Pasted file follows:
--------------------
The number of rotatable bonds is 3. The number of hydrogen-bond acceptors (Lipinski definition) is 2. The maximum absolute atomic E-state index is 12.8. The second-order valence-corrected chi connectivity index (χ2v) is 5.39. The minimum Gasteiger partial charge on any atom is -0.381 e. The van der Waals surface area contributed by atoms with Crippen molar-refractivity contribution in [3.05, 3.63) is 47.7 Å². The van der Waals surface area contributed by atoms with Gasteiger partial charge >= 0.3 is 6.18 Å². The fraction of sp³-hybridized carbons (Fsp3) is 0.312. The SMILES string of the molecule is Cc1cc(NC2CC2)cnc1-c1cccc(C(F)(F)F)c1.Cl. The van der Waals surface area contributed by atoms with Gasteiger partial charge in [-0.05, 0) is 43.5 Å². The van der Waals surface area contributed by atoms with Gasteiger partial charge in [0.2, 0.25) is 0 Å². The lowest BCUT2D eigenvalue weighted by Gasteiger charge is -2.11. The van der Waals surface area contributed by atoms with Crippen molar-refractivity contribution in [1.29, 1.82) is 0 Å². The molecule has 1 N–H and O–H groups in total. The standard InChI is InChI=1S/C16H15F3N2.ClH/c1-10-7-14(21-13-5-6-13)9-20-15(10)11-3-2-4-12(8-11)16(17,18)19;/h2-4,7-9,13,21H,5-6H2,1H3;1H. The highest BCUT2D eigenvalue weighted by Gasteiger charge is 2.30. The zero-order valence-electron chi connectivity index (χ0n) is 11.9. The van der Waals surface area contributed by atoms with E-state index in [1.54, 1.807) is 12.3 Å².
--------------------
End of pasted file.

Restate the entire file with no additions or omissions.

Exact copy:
The number of rotatable bonds is 3. The number of hydrogen-bond acceptors (Lipinski definition) is 2. The maximum absolute atomic E-state index is 12.8. The second-order valence-corrected chi connectivity index (χ2v) is 5.39. The minimum Gasteiger partial charge on any atom is -0.381 e. The van der Waals surface area contributed by atoms with Crippen molar-refractivity contribution in [3.05, 3.63) is 47.7 Å². The van der Waals surface area contributed by atoms with Gasteiger partial charge >= 0.3 is 6.18 Å². The fraction of sp³-hybridized carbons (Fsp3) is 0.312. The SMILES string of the molecule is Cc1cc(NC2CC2)cnc1-c1cccc(C(F)(F)F)c1.Cl. The van der Waals surface area contributed by atoms with Gasteiger partial charge in [-0.05, 0) is 43.5 Å². The van der Waals surface area contributed by atoms with Gasteiger partial charge in [0.2, 0.25) is 0 Å². The lowest BCUT2D eigenvalue weighted by Gasteiger charge is -2.11. The van der Waals surface area contributed by atoms with Crippen molar-refractivity contribution in [1.29, 1.82) is 0 Å². The molecule has 1 N–H and O–H groups in total. The standard InChI is InChI=1S/C16H15F3N2.ClH/c1-10-7-14(21-13-5-6-13)9-20-15(10)11-3-2-4-12(8-11)16(17,18)19;/h2-4,7-9,13,21H,5-6H2,1H3;1H. The highest BCUT2D eigenvalue weighted by Gasteiger charge is 2.30. The zero-order valence-electron chi connectivity index (χ0n) is 11.9. The van der Waals surface area contributed by atoms with E-state index in [1.54, 1.807) is 12.3 Å².